Bezos’ balls are not that big. I suppose I was expecting something bigger, grander, given all the recent hype about the Amazon spheres. They look absurd, bubbling up amidst tall steel skyscrapers and construction cranes. More absurd (or comforting?) is seeing the flickering LED sign for the stripclub Darlings across the street advertising “Open During Construction” (thank god!), “Hot Girls Waiting to Entertain” and “Fantasy Booths.”
Looking across 7th Ave, I watch a man sweeping miniscule shreds of mulch from the north entrance of the spheres.
He’s working to maintain the spheres’ pristine exterior. As a late-capitalist panopticon, the spheres invite us to gaze upon Amazon employees and they can gaze right back, unless they’re too busy engaging in the kind of creatively and collaborative labor that the spheres are designed to encourage. But if Foucault’s panopticon explains how an architecture of surveillance disciplines both those who watch and those who are seen, how are the spheres disciplining us as Seattleites? And while we’re gazing at them, what don’t we see?
We don’t see the labor that pushed these spheres to bubble up from Seattle’s center; the labor that most directly connects us to Amazon as a global economic force.
The concrete, rectangular Amazon fulfillment centers are the architectural opposite of the spheres. We don’t see the workers scrambling amongst rows of steel shelves and plastic boxes to locate orders for everything from dildoes and shower curtains to coffee mugs and batteries.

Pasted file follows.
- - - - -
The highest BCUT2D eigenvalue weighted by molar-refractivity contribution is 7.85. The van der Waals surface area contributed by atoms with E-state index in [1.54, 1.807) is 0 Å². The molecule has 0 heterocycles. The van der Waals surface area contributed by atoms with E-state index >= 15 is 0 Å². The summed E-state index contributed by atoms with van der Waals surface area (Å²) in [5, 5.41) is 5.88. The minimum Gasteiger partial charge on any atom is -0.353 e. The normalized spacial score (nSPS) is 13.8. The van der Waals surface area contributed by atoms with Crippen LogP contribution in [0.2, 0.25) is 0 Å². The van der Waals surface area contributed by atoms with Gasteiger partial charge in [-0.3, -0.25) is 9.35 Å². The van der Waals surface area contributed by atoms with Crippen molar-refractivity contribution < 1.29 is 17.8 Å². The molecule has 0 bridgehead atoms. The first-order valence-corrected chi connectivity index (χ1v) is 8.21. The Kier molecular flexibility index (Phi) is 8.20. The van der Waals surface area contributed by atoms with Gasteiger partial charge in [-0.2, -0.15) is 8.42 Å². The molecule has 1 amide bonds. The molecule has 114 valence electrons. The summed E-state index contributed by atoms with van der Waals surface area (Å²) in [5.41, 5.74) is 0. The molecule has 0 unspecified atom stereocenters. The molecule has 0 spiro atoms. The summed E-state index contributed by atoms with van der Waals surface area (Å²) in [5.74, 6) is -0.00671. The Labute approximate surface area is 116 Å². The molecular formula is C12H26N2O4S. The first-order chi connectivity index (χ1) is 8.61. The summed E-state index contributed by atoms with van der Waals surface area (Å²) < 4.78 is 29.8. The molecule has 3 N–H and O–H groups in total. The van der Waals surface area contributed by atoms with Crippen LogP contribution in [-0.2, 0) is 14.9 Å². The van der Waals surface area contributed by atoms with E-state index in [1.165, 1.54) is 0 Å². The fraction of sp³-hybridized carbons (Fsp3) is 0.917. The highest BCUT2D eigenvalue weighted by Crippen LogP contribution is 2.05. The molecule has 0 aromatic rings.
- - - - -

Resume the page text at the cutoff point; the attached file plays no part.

Unlike the boring uniformity of the fulfillment centers, the spheres make us long for something different, something innovative. The spheres aren’t a regular workplace, they’re a cool workplace! A cool workplace that makes a show of certain kinds of labor being just more valuable (and therefore more gaze-worthy) than others. No one visiting today, or next week when the spheres open, is here to see the sweeper in his futile battle with fly-away mulch and leaves. We want to see the creatives at work in a tropical paradise, amongst 40,000 different trees and plants from all over the world that are thoughtfully arranged and cared for by a full-time horticulturist.
The glass panes discipline me with a mythos of openness and transparency. No matter how hard I look, I still don’t know what kind of labor will be done behind those glass panes, so I’m reminded of the kind of labor happening in the fulfillment centers that are also part of Amazon’s footprint in the global economy. Meritocracy flourishes inside the spheres’ verdant, lush interiors as they remind us of the kind of labor that we should aim for: creative; collaborative; high-paying; high-powered; visible, yet inscrutable.
When steel mills and car factories took up the skylines of Midwestern cities, it was clear what kind of work was happening there. It was clear what other kinds of businesses cropped up beside those industrial lots: restaurants, gas stations, laundromats. Just as the steel mills towered above Cleveland, and the car factories above Detroit, the spheres draw our attention to the promise of economic success and new forms of labor that drive it, and that in turn depend upon it.
They also remind us that all bubbles eventually burst.